Nick Emery, Eric Mika approach missionary age rule change differently

By Brady McCombs

Associated Press

Published: Wednesday, March 27 2013 2:50 p.m. MDT

Rose predicts most players will follow Emery's lead and go in the spring, which should make the transition back into college basketball much smoother.

Missionaries generally have one hour of physical activity built into their busy, daily schedules. But they can do more if they choose to wake up earlier. It's up to the mission presidents how much somebody like Emery can play pickup basketball, though strenuous games that could lead to injury and compromise the goal of the mission are usually frowned upon. BYU sophomore Tyler Haws, for instance, played occasional pickup games while on his mission in the Philippines.

Though young Mormon men are expected to serve missions, it is not required. Some high profile Mormon athletes, such as Jimmer Fredette and Steve Young, skipped missions. But Emery and Mika are committed to continuing family traditions.

"Unless I'm scoring 40 points and getting 20 boards every game and going straight to the NBA, I don't think I'll skip out on a mission," Mika says, jokingly. "It will be good both physically and mentally. It will get me in the right mode to just be ready to work every day. And hopefully I mature physically."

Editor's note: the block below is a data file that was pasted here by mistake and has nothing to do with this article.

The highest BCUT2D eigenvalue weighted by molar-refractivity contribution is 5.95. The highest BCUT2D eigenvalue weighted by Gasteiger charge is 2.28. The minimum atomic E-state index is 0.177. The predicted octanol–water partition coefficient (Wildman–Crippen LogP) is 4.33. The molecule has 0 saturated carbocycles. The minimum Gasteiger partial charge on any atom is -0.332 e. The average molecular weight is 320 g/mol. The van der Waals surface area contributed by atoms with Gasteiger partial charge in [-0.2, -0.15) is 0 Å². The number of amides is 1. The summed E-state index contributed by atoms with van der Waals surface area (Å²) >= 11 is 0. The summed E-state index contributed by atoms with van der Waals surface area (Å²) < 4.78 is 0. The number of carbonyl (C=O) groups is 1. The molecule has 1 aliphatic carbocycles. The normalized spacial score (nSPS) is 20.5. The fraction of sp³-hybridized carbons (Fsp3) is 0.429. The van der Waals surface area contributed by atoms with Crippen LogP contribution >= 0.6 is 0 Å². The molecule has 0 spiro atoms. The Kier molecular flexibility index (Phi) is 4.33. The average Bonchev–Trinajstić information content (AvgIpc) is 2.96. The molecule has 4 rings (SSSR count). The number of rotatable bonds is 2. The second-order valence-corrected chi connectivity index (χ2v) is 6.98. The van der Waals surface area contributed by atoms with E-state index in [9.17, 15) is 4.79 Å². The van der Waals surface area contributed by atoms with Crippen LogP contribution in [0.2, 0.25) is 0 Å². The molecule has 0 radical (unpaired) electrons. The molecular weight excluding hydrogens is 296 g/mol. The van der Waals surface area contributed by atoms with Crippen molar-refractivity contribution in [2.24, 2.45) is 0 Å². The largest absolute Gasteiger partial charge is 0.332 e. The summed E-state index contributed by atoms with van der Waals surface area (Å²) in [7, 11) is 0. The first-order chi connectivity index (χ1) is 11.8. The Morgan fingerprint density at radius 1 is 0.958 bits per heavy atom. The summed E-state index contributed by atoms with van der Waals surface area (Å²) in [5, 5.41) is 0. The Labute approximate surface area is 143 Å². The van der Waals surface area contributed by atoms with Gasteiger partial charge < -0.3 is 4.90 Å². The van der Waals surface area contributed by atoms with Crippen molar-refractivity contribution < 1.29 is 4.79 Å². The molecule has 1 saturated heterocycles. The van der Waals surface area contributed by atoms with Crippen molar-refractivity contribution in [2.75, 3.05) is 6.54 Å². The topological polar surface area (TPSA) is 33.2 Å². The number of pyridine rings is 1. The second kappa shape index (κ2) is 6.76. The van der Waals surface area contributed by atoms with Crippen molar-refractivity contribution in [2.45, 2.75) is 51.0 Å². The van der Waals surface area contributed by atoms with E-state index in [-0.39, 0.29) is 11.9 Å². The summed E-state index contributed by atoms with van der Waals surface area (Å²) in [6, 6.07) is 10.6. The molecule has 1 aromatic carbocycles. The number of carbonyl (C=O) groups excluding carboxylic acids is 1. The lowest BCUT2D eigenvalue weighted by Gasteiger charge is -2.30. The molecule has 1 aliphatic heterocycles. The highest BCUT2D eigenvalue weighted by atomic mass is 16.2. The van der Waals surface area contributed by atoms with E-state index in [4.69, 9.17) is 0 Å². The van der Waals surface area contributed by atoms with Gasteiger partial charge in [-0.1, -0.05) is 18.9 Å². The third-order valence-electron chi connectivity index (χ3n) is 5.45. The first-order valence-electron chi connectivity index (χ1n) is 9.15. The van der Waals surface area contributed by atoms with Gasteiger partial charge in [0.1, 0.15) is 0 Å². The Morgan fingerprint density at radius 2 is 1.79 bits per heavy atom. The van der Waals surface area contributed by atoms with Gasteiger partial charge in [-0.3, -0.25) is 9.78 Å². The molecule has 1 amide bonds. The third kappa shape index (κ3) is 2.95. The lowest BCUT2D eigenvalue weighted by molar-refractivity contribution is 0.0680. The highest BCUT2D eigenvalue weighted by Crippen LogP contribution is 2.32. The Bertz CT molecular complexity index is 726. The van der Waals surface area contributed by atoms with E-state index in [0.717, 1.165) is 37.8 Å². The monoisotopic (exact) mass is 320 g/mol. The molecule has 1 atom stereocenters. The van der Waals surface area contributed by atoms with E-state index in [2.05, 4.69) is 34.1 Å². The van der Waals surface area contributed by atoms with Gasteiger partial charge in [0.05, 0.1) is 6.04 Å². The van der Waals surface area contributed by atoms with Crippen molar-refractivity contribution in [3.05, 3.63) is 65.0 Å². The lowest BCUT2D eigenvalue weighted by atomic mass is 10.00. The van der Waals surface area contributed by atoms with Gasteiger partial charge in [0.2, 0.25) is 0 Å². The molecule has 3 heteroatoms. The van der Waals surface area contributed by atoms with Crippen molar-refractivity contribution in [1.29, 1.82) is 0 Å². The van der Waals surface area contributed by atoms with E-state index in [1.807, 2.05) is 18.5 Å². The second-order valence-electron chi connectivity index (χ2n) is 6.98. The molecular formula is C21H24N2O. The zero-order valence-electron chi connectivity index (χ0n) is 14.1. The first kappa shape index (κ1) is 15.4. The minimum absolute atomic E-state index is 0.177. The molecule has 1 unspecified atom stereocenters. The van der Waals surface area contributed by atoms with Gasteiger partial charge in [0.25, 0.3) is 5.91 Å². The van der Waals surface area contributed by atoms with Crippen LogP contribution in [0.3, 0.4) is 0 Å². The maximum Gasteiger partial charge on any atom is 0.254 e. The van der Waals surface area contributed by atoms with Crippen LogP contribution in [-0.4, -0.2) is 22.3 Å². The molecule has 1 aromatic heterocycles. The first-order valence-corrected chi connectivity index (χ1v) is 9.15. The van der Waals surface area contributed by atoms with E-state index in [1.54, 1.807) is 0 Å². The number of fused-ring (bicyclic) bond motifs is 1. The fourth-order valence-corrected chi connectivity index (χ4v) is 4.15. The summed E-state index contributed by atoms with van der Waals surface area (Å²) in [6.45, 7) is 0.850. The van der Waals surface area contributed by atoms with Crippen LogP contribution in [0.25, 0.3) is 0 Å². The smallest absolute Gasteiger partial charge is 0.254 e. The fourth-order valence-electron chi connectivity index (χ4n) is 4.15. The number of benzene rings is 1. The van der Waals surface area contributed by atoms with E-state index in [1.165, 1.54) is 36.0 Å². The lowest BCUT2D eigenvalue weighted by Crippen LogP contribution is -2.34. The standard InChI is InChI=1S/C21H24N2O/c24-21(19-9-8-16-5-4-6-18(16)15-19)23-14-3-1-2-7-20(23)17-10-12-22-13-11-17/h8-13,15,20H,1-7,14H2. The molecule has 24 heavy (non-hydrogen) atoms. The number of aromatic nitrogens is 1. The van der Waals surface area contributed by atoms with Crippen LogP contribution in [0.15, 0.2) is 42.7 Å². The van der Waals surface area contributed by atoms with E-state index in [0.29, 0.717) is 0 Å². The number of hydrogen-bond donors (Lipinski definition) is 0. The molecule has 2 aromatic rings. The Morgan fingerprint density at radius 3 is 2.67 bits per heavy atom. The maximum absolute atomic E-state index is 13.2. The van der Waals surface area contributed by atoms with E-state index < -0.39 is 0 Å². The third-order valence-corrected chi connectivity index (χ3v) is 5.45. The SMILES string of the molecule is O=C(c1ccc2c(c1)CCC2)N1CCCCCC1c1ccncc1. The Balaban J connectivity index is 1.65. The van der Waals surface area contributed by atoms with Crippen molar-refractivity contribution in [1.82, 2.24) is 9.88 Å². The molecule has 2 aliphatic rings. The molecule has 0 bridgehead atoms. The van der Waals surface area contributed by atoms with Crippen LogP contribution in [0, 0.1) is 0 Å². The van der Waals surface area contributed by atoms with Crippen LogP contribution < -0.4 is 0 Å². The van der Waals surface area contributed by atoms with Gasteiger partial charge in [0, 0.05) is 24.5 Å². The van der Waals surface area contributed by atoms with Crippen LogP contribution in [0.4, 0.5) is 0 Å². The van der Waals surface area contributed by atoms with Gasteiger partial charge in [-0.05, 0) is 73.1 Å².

Joe Nilson, Emery's Mormon stake president in Alpine, said Emery wouldn't have been scorned had he chosen to skip a mission and play college basketball, serving the church as a role model in a high-profile position.

"Here's a young man who is literally at the top of his game and he could go to a lot of different colleges to play ball," Nilson said. "And he's made the decision that he wants to be a missionary for the church. That says a lot about the young man."

There are high hopes for the BYU careers of Emery and Mika.

During their senior year, the duo teamed with junior shooting guard T.J. Haws to lead the Lone Peak Knights to a 26-1 record and atop the MaxPreps national rankings in what many considered one of the greatest seasons ever by a Utah prep team. After beating a host of national powerhouses around the country, Lone Peak doubled up Alta High School 72-39 in the 5A state championship game.

The team garnered national attention, and all three stars are ranked in the top 50 of their respective recruiting classes. Mika is ranked as the nation's 30th best player by ESPN and Emery is ranked 45th. Haws, who has already committed to BYU, is 39th in the class of 2014. Haws said he's leaning toward going on mission straight out of high school though he has yet to make a final decision.

Due to his epic high school career and the timing of the missionary age change, Emery is likely to become the poster athlete for this new option; with his career closely monitored to see if the new rule helped or hurt him. Emery acknowledges that it will be difficult to temporarily give up the game he's loved since he was a toddler, but said he's excited to see the world and preach the gospel.

"I feel like going on a mission I'll get blessed more — not only in basketball but for life as well," Emery said.

Follow Brady McCombs at https://twitter.com/BradyMcCombs

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